This statement adds the string “new item” to the List! ListBox control,

If you frequently add multiple items to a ListBox control from within your code, you can write either repeated statements or a subroutine that performs this task The following subroutine adds a number of arguments to the Listt control:

Sub AddNamesToList(ParamArray NamesArray()).
For Each x In NamesArray
List1.Addltem x
Next x
End Sub

This subroutine’s argument is an array prefixed with the keyword ParamArray. This array holds.all the parameters passed to the subroutine. To add a number of items to the list.call the AddNamesToList() subroutine as follows:

AddNamesToList ‘Robert’, ‘Manny’, ‘Richard’, ‘Charles’, ‘Madonna”
or
AddNamesToList ‘Mercury’, ‘Earth’, ‘Mars’, ‘Jupiter’

If you want to know the number of arguments actually passed to the procedure, use the UBound() function on the parameter array. The number-of arguments passed to the AddNamesToList() subroutine is determined as follows:

UBound(NamesArray())

Here is another method for scanning all the elements of the parameter array and posting them on a ListBox control:

‘For i = 0 to UBound(NamesArray())
Listl.Addltem NamesArray(i)
Next i

A procedure that accepts an unknown number of arguments relies on the order of the arguments. When calling this procedure, you can omit any number of arguments starting with the last one. To omit some of the arguments that appear first, you must use the corresponding comma. Let’s say you Want to call such a procedure and specify the first, third, and fourth arguments. The procedure must be called as:

ProcName arg1, , arg3, arg4

The arguments to similar procedures are usually of equal stature and then order doesn’t make any difference. A function that calculates the mean or other basic statistics of a set of numbers, or a subroutine that populates a Listbox or Combo Box control, are prime candidates for implementing using this technique. If the procedure accepts a variable number of arguments that aren’t equal in stature, then you should consider the technique described in the following section.

Named Arguments

You’ve learned how to write procedures with optional arguments and how to pass a variable number of arguments to the procedure. The main limitation of the argument-passing mechanism, though, is the order of the arguments. If the first argument is a string and the second argument is a date, you can’t change their order. By default, Visual Basic matches the values passed to a procedure to the declared arguments by their order. That’s why the arguments you’ve seen so far are called positional arguments.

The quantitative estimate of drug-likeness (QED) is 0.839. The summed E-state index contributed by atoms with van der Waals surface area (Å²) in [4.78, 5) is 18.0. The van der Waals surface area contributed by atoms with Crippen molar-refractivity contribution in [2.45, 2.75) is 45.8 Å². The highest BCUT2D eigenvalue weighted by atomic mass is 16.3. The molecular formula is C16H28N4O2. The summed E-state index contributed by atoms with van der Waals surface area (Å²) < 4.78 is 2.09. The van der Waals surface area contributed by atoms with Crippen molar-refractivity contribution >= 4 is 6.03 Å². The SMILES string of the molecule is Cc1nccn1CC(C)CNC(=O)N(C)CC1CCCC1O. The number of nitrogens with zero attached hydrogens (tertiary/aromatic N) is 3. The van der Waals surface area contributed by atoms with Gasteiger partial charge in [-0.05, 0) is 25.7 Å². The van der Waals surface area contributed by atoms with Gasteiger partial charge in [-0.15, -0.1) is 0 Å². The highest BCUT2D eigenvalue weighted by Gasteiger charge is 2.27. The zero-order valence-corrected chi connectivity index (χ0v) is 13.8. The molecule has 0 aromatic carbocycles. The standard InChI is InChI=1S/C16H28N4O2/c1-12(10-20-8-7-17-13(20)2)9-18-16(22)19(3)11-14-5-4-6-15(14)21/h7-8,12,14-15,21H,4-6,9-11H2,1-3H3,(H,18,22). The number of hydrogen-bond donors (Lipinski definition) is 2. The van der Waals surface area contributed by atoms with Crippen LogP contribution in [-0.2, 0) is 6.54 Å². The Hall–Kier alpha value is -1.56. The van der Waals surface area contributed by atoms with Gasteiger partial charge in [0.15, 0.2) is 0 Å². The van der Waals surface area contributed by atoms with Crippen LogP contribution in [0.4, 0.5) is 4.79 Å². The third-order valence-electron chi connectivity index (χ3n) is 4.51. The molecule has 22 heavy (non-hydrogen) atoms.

This limitation is lifted by Visual Basic’s capability to specify named arguments. With named arguments, you can supply arguments in any order, because they are recognized by name and not by their order in the list of the procedure’s arguments. Suppose you’ve written a function that effects three arguments: a name, an address,
and an e-mail address:

Function Contact(Name As String, Address As String, Email As String)

When calling this function, you must supply three strings that correspond to the arguments Name, Address, and EmaiI, in that order. However, there’s a safer way to call this function supply the arguments in any order by their names. Instead of calling the Contact function as follows:

Contact(‘Peter Evans’, ‘2020 Palm Ave. Santa Barbara,_ CA 90000’, “PeterEvans@SciNet.com”)

.you can call this way:

Contactt(Address:=’2020 Pa1m Ave, Santa Barbara, CA 90000′,_ Email:=’PeterEvans@SciNet.com’, Name:a’Peter Evans’)

The equals sign assigns values to the-names of the arguments. Because the arguments are passed by name, you can supply them in any order.

To test this technique, enter the following function declaration in a Form’s code:

Function Contact(Name As String, Address As String, Email As String)

Debug.Print Name
Debug.Print Address
Debug.Print Email

Contact = ‘OK’

End Function

Then, call the Contact() function from within a button’s Click event with the following statement:

Debug.Print Contact(Address:-‘2020 Palm Ave, Santa Barbara, CA 90000’,

You’ll see the following in the Immediate window:

Peter Evens
2020 Palm Ave, Santa Barbara, CA 9000e
OK

The function knows which value corresponds to which ,argument and can process them the same way that it Processes positional arguments. Notice that the function’s definition doesn’t change whether it’s used with positional or named arguments. The presence is in how you call the function and how you declare it.

Named arguments make code safer and easier to read, but because they require a lot of typing, most programmers don’t use them. Besides, programmers are so used to positional arguments that the notion of naming arguments is like having to declare variables when variants will do. Named arguments are good for situations in which you have optional arguments that require many consecutive commas, which may complicate the code. The methods of the various VBA objects (discussed in Chapter 14) require a large number of arguments and they accept named arguments.

Posted on November 5, 2015 in Visual Basic: The Language

Share the Story

Back to Top